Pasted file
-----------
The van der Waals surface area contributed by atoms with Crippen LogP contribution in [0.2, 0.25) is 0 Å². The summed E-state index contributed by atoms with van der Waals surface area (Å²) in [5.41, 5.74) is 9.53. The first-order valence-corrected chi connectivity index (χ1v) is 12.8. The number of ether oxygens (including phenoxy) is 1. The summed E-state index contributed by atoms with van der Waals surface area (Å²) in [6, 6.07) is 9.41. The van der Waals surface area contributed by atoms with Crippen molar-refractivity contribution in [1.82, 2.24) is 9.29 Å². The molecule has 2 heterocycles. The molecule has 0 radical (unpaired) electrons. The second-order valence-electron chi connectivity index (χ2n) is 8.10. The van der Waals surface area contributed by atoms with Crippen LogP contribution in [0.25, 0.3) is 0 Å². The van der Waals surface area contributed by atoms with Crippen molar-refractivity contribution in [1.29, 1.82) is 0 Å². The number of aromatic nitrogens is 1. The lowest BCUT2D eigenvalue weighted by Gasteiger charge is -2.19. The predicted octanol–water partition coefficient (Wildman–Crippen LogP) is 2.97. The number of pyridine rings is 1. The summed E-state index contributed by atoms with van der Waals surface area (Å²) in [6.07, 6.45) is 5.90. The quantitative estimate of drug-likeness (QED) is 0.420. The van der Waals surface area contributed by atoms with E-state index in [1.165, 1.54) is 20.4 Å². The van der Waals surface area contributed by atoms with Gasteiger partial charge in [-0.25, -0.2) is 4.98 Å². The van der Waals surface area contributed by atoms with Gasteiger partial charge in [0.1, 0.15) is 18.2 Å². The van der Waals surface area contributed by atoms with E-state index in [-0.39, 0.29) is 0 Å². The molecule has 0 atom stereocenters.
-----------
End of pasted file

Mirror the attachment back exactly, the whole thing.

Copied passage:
The van der Waals surface area contributed by atoms with Crippen LogP contribution in [0.2, 0.25) is 0 Å². The summed E-state index contributed by atoms with van der Waals surface area (Å²) in [5.41, 5.74) is 9.53. The first-order valence-corrected chi connectivity index (χ1v) is 12.8. The number of ether oxygens (including phenoxy) is 1. The summed E-state index contributed by atoms with van der Waals surface area (Å²) in [6, 6.07) is 9.41. The van der Waals surface area contributed by atoms with Crippen molar-refractivity contribution in [1.82, 2.24) is 9.29 Å². The molecule has 2 heterocycles. The molecule has 0 radical (unpaired) electrons. The second-order valence-electron chi connectivity index (χ2n) is 8.10. The van der Waals surface area contributed by atoms with Crippen LogP contribution in [0.25, 0.3) is 0 Å². The van der Waals surface area contributed by atoms with Crippen molar-refractivity contribution in [1.29, 1.82) is 0 Å². The number of aromatic nitrogens is 1. The lowest BCUT2D eigenvalue weighted by Gasteiger charge is -2.19. The predicted octanol–water partition coefficient (Wildman–Crippen LogP) is 2.97. The number of pyridine rings is 1. The summed E-state index contributed by atoms with van der Waals surface area (Å²) in [6.07, 6.45) is 5.90. The quantitative estimate of drug-likeness (QED) is 0.420. The van der Waals surface area contributed by atoms with E-state index in [1.165, 1.54) is 20.4 Å². The van der Waals surface area contributed by atoms with Gasteiger partial charge in [-0.25, -0.2) is 4.98 Å². The van der Waals surface area contributed by atoms with Gasteiger partial charge in [0.1, 0.15) is 18.2 Å². The van der Waals surface area contributed by atoms with E-state index in [-0.39, 0.29) is 0 Å². The molecule has 0 atom stereocenters.